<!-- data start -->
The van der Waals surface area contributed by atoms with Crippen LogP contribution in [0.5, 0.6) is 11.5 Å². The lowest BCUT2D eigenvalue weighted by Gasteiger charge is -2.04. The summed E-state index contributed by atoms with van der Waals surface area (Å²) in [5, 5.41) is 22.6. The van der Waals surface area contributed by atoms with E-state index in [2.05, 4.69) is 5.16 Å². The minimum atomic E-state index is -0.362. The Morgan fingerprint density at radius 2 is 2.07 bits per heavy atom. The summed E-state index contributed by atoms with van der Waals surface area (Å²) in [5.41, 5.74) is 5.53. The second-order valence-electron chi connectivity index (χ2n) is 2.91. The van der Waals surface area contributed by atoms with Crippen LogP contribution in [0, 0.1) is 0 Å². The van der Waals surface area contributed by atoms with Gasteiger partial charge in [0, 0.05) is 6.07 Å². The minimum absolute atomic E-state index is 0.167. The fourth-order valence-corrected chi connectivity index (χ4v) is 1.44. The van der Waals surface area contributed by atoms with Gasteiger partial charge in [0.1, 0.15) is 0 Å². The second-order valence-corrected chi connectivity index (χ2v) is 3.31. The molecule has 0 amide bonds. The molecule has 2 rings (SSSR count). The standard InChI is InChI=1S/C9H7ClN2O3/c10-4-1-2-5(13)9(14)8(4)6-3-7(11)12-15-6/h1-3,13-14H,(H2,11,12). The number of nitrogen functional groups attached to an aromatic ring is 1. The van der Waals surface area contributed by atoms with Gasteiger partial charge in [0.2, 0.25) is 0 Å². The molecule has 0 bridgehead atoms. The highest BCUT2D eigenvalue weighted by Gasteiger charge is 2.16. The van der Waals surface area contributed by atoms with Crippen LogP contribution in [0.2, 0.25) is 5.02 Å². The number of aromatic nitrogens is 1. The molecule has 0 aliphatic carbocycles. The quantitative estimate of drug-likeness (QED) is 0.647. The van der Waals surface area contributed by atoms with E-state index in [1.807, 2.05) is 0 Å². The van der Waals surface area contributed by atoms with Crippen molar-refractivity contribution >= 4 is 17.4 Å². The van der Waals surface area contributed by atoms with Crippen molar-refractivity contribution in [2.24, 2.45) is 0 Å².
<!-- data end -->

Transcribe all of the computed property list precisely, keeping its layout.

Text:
The van der Waals surface area contributed by atoms with Crippen LogP contribution in [0.5, 0.6) is 11.5 Å². The lowest BCUT2D eigenvalue weighted by Gasteiger charge is -2.04. The summed E-state index contributed by atoms with van der Waals surface area (Å²) in [5, 5.41) is 22.6. The van der Waals surface area contributed by atoms with E-state index in [2.05, 4.69) is 5.16 Å². The minimum atomic E-state index is -0.362. The Morgan fingerprint density at radius 2 is 2.07 bits per heavy atom. The summed E-state index contributed by atoms with van der Waals surface area (Å²) in [5.41, 5.74) is 5.53. The second-order valence-electron chi connectivity index (χ2n) is 2.91. The van der Waals surface area contributed by atoms with Crippen LogP contribution in [0, 0.1) is 0 Å². The van der Waals surface area contributed by atoms with Gasteiger partial charge in [0, 0.05) is 6.07 Å². The minimum absolute atomic E-state index is 0.167. The fourth-order valence-corrected chi connectivity index (χ4v) is 1.44. The van der Waals surface area contributed by atoms with Gasteiger partial charge in [0.1, 0.15) is 0 Å². The second-order valence-corrected chi connectivity index (χ2v) is 3.31. The molecule has 0 amide bonds. The molecule has 2 rings (SSSR count). The standard InChI is InChI=1S/C9H7ClN2O3/c10-4-1-2-5(13)9(14)8(4)6-3-7(11)12-15-6/h1-3,13-14H,(H2,11,12). The number of nitrogen functional groups attached to an aromatic ring is 1. The van der Waals surface area contributed by atoms with Gasteiger partial charge in [0.2, 0.25) is 0 Å². The molecule has 0 bridgehead atoms. The highest BCUT2D eigenvalue weighted by Gasteiger charge is 2.16. The van der Waals surface area contributed by atoms with Crippen LogP contribution in [0.2, 0.25) is 5.02 Å². The number of aromatic nitrogens is 1. The molecule has 0 aliphatic carbocycles. The quantitative estimate of drug-likeness (QED) is 0.647. The van der Waals surface area contributed by atoms with E-state index in [1.807, 2.05) is 0 Å². The van der Waals surface area contributed by atoms with Crippen molar-refractivity contribution >= 4 is 17.4 Å². The van der Waals surface area contributed by atoms with Crippen molar-refractivity contribution in [2.24, 2.45) is 0 Å².